5 Common Questions About Sump Pump Discharges

We sometimes get client questions about sump pump discharges so we thought it may be of use to write an article to answer the most frequently asked questions in that regard.


1. Can you connect your sump pump line to the sewer?

This is, by far the most frequently asked question.  The folks who are asking this are usually trying to find a solution to the flooding that discharging sump pump water into a yard can cause—namely flooding of the discharge area. 

Sometimes the discharged water just soaks right back into the area next to the foundation and just keeps pumping out only to soak back in over and over again.

The easiest solution (if it were legal) to this problem would be to hook the sump pump line up to the sewer. Unfortunately, this is not legal. 

The folks who treat the sewage in our communities have a limited capacity to do so.

Back when sump pumps were hooked up to the sewer, they became inundated whenever it rained due to all the water from sump pumps being discharged into the sanitary sewers.

The only thing they could do to keep from overwhelming the treatment facility was to open the floodgates and discharge a mixture of raw untreated sewage and storm water into the local aquifers, including rivers (and even Lake Michigan). 

In order to minimize the pollution of waterways, laws were passed to make direct connection of sump pumps to the sewer illegal. Code enforcement officers in many communities were tasked with ensuring that all sump pumps within their boundaries were permanently disconnected and made to discharge to exteriors of homes.

2. How far from the house should the sump pump discharge?

The short answer is – far enough that the water does not run back into the sump pit. 

This can be accomplished by “shooting grades” in your discharge area to determine at what pint in your yard water runs away from, rather than towards, the home. 

Most homes are built and yards graded to insure water flows away from the home but over the years, many yards have eroded and caused what appears to be a very difficult problem. 

There are several solutions for this issue, so if you have encountered a grade problem at your home, give us a call and we’ll do our best to solve that issue for you.

3. How deep should a sump pump discharge line be?

The answer depends on how deep the frost line is in your area. The ideal depth is at or below the frost line. 

Unfortunately in our area, that depths is 5 feet and most lots don’t allow for that kind of depth when installing an underground discharge line. 

One “solution” to this problem is to run the discharge line as deep as possible while installing an air gap at the point of discharge.

The theory behind this installation is that the line will freeze for only a short period of time in the winter (when it is least likely to receive discharge water because the ground is frozen).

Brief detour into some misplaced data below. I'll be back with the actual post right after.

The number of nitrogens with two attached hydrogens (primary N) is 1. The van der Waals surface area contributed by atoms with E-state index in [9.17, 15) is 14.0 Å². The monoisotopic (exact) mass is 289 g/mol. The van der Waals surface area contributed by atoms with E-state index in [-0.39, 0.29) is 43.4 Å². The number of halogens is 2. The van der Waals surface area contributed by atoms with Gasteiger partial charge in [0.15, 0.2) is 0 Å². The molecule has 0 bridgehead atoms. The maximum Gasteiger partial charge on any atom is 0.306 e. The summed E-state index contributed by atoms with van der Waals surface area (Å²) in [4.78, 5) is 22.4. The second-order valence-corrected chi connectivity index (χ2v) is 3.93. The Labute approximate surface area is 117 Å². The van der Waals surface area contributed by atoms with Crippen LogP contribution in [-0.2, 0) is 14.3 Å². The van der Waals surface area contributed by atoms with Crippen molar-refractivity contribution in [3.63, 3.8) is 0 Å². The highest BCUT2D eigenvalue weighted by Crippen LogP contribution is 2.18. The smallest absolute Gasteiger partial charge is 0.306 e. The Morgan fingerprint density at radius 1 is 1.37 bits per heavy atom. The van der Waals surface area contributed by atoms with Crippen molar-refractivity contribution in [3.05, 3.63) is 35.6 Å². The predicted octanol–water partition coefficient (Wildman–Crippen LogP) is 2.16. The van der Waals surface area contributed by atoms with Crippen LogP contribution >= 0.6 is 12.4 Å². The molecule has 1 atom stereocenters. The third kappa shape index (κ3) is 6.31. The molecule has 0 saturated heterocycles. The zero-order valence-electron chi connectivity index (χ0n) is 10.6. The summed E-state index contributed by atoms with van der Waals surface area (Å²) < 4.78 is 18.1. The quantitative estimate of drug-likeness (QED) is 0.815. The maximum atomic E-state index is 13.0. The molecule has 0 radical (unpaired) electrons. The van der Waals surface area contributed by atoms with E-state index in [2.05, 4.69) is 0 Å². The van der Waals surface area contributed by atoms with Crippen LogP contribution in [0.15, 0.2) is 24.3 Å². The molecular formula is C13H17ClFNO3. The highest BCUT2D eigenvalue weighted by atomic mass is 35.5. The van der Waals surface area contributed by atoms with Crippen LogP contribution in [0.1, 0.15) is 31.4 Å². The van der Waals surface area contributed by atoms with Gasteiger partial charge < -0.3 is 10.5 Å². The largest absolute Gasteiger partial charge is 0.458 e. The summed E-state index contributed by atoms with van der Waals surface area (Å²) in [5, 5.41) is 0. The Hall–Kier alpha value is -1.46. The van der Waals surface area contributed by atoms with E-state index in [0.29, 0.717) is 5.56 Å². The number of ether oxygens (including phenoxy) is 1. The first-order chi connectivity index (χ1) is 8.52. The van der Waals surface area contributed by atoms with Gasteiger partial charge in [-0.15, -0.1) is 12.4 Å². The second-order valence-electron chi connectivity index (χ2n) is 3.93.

Because it will freeze for a short time, the air gap will allow any pumped water to overflow onto the ground around the discharge pipe which will prevent the pump from burning up due to an ice blockage in the discharge line.

Yes! Plumbing has installed many such lines in the area with, good success.

4. How to find a sump discharge line?

Some answers are pretty simple.  We’ve been asked how to find a sump pump discharge line.  This is a logical process which anybody can follow.

It starts with locating the sump pump in the basement or crawlspace.  This will be in a pit that looks like a round garbage can buried in the floor. You will see a steel or plastic lid on the can. 

Locate the pipe that is coming vertically out of the pit. Trace the line as far as it goes and you will see it eventually go through an outside wall. 

Make a mental note of where you are seeing this in the basement or crawlspace.

Then go to that spot on the outside of the home and locate the same pipe coming through the wall. Trace it from there to the end. 

If that pipe goes underground after it comes out of the outside wall, then look in the yard for a spot where the water is flowing (you can run a hose into the pit downstairs to if the pump has no water to pump).

If you still can’t locate the line, Yes! Plumbing can help with an electronic locator. 

5. How long can a sump pump discharge pipe be?

As long as your property has a downward slope from the point of discharge to the end of the pipe location, it can be any length that you want, subject to engineering requirements for size and drain capacities, etc. 

Again, in our area, freezing becomes a big consideration. Keep in mind that the shallower the pipe in the ground, the more quickly it will get below freezing in the winter time.

The temperature of the discharge water coming out of your sump pit will be well above freezing but as it travels down the underground discharge pie, it cools down and if it doesn’t get far enough before freezing, your discharge line will plug up with ice.

The best rules of thumb to prevent freezing and plugging of the discharge line are: bigger is better, deeper is better and shorter is better.

So bury the line as deep as you can; make it as short as you can while ensuring the water won’t circle back to the basement, and don’t scrimp on materials—a few extra bucks spent on bigger pipe and fittings will pay off in the long run.

And if you are not qualified to do the work yourself, be sure to hire a licensed bonded contractor who has the expertise and experience to do the job correctly.


As always, Yes! Plumbing is available 24/7 to help with any plumbing projects or issues you have.